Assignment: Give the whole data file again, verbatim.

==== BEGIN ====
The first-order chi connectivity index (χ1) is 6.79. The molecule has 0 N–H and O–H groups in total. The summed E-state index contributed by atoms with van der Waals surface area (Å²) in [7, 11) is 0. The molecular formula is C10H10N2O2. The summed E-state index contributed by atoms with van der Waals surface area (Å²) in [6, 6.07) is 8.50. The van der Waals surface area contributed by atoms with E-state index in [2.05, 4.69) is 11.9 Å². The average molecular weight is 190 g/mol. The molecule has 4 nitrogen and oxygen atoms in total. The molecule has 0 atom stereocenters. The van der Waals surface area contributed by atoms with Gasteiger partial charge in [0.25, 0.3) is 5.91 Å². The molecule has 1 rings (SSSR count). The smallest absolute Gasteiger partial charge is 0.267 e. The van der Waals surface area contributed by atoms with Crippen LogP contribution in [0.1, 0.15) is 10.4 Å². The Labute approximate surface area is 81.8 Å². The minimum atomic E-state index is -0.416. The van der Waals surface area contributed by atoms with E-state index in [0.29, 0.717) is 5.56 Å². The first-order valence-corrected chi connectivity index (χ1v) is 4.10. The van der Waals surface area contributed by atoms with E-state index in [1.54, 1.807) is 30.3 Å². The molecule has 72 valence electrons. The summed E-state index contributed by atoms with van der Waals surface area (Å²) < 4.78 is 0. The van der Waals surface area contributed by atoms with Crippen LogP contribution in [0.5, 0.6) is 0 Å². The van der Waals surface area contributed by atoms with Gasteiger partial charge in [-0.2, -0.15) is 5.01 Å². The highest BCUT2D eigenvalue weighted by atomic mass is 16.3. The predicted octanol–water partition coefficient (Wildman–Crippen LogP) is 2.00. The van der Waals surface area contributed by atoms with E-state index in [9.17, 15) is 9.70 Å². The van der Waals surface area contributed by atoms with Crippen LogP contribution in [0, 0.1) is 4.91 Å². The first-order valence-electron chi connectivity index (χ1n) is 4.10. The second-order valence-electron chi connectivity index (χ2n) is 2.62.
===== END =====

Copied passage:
The first-order chi connectivity index (χ1) is 6.79. The molecule has 0 N–H and O–H groups in total. The summed E-state index contributed by atoms with van der Waals surface area (Å²) in [7, 11) is 0. The molecular formula is C10H10N2O2. The summed E-state index contributed by atoms with van der Waals surface area (Å²) in [6, 6.07) is 8.50. The van der Waals surface area contributed by atoms with E-state index in [2.05, 4.69) is 11.9 Å². The average molecular weight is 190 g/mol. The molecule has 4 nitrogen and oxygen atoms in total. The molecule has 0 atom stereocenters. The van der Waals surface area contributed by atoms with Gasteiger partial charge in [0.25, 0.3) is 5.91 Å². The molecule has 1 rings (SSSR count). The smallest absolute Gasteiger partial charge is 0.267 e. The van der Waals surface area contributed by atoms with Crippen LogP contribution in [0.1, 0.15) is 10.4 Å². The Labute approximate surface area is 81.8 Å². The minimum atomic E-state index is -0.416. The van der Waals surface area contributed by atoms with E-state index in [0.29, 0.717) is 5.56 Å². The first-order valence-corrected chi connectivity index (χ1v) is 4.10. The van der Waals surface area contributed by atoms with E-state index in [1.54, 1.807) is 30.3 Å². The molecule has 72 valence electrons. The summed E-state index contributed by atoms with van der Waals surface area (Å²) < 4.78 is 0. The van der Waals surface area contributed by atoms with Crippen LogP contribution in [0.5, 0.6) is 0 Å². The van der Waals surface area contributed by atoms with Gasteiger partial charge in [-0.2, -0.15) is 5.01 Å². The highest BCUT2D eigenvalue weighted by atomic mass is 16.3. The predicted octanol–water partition coefficient (Wildman–Crippen LogP) is 2.00. The van der Waals surface area contributed by atoms with E-state index in [9.17, 15) is 9.70 Å². The van der Waals surface area contributed by atoms with Crippen LogP contribution in [0, 0.1) is 4.91 Å². The first-order valence-electron chi connectivity index (χ1n) is 4.10. The second-order valence-electron chi connectivity index (χ2n) is 2.62.